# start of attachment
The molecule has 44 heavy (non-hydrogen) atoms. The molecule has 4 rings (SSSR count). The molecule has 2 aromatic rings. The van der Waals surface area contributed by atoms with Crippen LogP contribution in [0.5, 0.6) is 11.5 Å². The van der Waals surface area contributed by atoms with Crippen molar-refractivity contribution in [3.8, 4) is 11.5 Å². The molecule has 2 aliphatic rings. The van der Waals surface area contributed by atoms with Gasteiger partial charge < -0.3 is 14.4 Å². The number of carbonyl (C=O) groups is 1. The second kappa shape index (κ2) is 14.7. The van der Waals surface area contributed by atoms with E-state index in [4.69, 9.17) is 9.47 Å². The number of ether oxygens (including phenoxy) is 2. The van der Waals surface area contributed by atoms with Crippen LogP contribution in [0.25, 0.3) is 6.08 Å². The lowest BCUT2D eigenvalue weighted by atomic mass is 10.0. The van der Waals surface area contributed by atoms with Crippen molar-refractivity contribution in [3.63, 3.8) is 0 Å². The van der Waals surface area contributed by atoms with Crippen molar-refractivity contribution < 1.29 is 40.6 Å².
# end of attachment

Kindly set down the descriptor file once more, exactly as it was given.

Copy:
The molecule has 44 heavy (non-hydrogen) atoms. The molecule has 4 rings (SSSR count). The molecule has 2 aromatic rings. The van der Waals surface area contributed by atoms with Crippen LogP contribution in [0.5, 0.6) is 11.5 Å². The van der Waals surface area contributed by atoms with Crippen molar-refractivity contribution in [3.8, 4) is 11.5 Å². The molecule has 2 aliphatic rings. The van der Waals surface area contributed by atoms with Gasteiger partial charge < -0.3 is 14.4 Å². The number of carbonyl (C=O) groups is 1. The second kappa shape index (κ2) is 14.7. The van der Waals surface area contributed by atoms with E-state index in [4.69, 9.17) is 9.47 Å². The number of ether oxygens (including phenoxy) is 2. The van der Waals surface area contributed by atoms with Crippen LogP contribution in [0.25, 0.3) is 6.08 Å². The lowest BCUT2D eigenvalue weighted by atomic mass is 10.0. The van der Waals surface area contributed by atoms with Crippen molar-refractivity contribution in [3.63, 3.8) is 0 Å². The van der Waals surface area contributed by atoms with Crippen molar-refractivity contribution < 1.29 is 40.6 Å².